So why is Bob Dylan’s Blood On The Tracks on this best 1,000 albums ever thing?
I’ve been on a Martin Scorsese binge of late, though in truth it’s never long before I’m drawn back to one of his films – particularly Goodfellas, which for decades has been my favorite movie of all time.
With the buzz around his latest, Killers of the Flower Moon, I felt a desire to go a little deeper into his catalog than I ever have before. I finally watched Raging Bull all the way through (and could not have been more impressed), and revisited Gangs of New York, which I had only seen once (and don’t think I’ll ever sit through again, I’m all good there).
I also watched the documentary, Rolling Thunder Revue: A Bob Dylan Story, for the first time.
The documentary itself is more interesting than enthralling, but if you’re a fan of Bob Dylan, it’s a must watch for the live concert footage. It’s Dylan at his mesmerizing peak, and I was completely blown away by his intensity and presence on stage.
I was so impressed, in fact, that had I seen Rolling Thunder Revue prior to completing the crazy ranking process for this here best 1,000 albums ever project, I’m pretty sure Desire (#462 of best 1,000 albums ever), released in 1976, would have been ranked considerably higher.
Blood On The Tracks, considered by many to be a Dylan masterpiece (and there it sits all the way up at #9 on Rolling Stone’s greatest 500 albums list), was released a year earlier in 1975, and is a somewhat quieter affair all told versus Desire or the Rolling Thunder tour. It’s usually referred to as a breakup album of sorts (Dylan was estranged from his wife, Sara, at the time), though the typically opaque Dylan has denied that the album is autobiographical in nature.
As the lengthy “Hurricane” is the iconic all-timer on Desire, I find the nearly eight-minute long “Idiot Wind” to be the towering achievement on Blood On The Tracks. The rollicking organ meshes incredibly well with a Dylan performance that reminds me some of his Rolling Thunder intensity, and the melody feels in line with his greatest 1960s hits.
I find “Tangled Up In Blue,” the album’s opener, to be end-to-end gorgeous, with vintage Dylan narrative lyrics. Each little story ends with the song’s title: tangled up in blue.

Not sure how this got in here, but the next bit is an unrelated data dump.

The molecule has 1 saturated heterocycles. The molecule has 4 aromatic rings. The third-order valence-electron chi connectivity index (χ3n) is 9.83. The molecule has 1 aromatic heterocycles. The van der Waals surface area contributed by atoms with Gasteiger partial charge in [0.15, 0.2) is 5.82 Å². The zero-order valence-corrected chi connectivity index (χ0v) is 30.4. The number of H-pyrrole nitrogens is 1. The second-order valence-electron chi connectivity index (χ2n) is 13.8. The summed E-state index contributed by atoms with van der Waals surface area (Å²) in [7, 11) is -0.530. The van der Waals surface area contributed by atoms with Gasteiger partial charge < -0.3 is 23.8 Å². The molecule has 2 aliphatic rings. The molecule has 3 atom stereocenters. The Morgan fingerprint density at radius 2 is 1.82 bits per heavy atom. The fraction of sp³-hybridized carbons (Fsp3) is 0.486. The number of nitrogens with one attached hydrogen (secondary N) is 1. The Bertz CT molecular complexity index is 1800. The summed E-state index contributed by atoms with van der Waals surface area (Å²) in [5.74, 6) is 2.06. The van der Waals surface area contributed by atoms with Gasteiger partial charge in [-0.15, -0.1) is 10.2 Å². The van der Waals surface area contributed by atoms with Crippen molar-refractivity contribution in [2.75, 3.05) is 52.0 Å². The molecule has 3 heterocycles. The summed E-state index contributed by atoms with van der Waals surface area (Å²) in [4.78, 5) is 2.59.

If there’s a single 1970s song that’s associated with Dylan to this day, it may well be “Shelter From The Storm.” I like it fine, but it’s not nearly my favorite ‘70s Dylan song, and that even goes for Blood On The Tracks. In terms of the quieter material, I far prefer the sweet and moving “Buckets of Rain,” which has the feel of an old timey folk blues number.
Some stats & info about Bob Dylan’s Blood On The Tracks
- What kind of musical stylings does this album represent? Rock Music, Singer Songwriter, Album Rock
- Rolling Stone’s greatest 500 albums ranking – #9
- All Music’s rating – 5 out of 5 stars
- When was Blood On The Tracks released? 1975
- My ranking, the one you’re reading right now – #326 out of 1,000
Bob Dylan’s Blood On The Tracks on Spotify
A lyrical snippet from Bob Dylan’s Blood On The Tracks that’s evocative of the album in some way, maybe
Idiot wind, blowing every time you move your mouth, blowing down the back roads headin’ south.
What does the “best 1,000 albums ever” mean and why are you doing this?
Yeah, I know it’s audacious, a little crazy (okay, maybe a lot cray cray), bordering on criminal nerdery.
But here’s what it’s NOT: a definitive list of the Greatest Albums of All-Time. This is 100% my own personal super biased, incredibly subjective review of what my top 1,000 albums are, ranked in painstaking order over the course of doing research for nearly a year, Rob from High Fidelity style. Find out more about why I embarked on a best 1,000 albums ever project.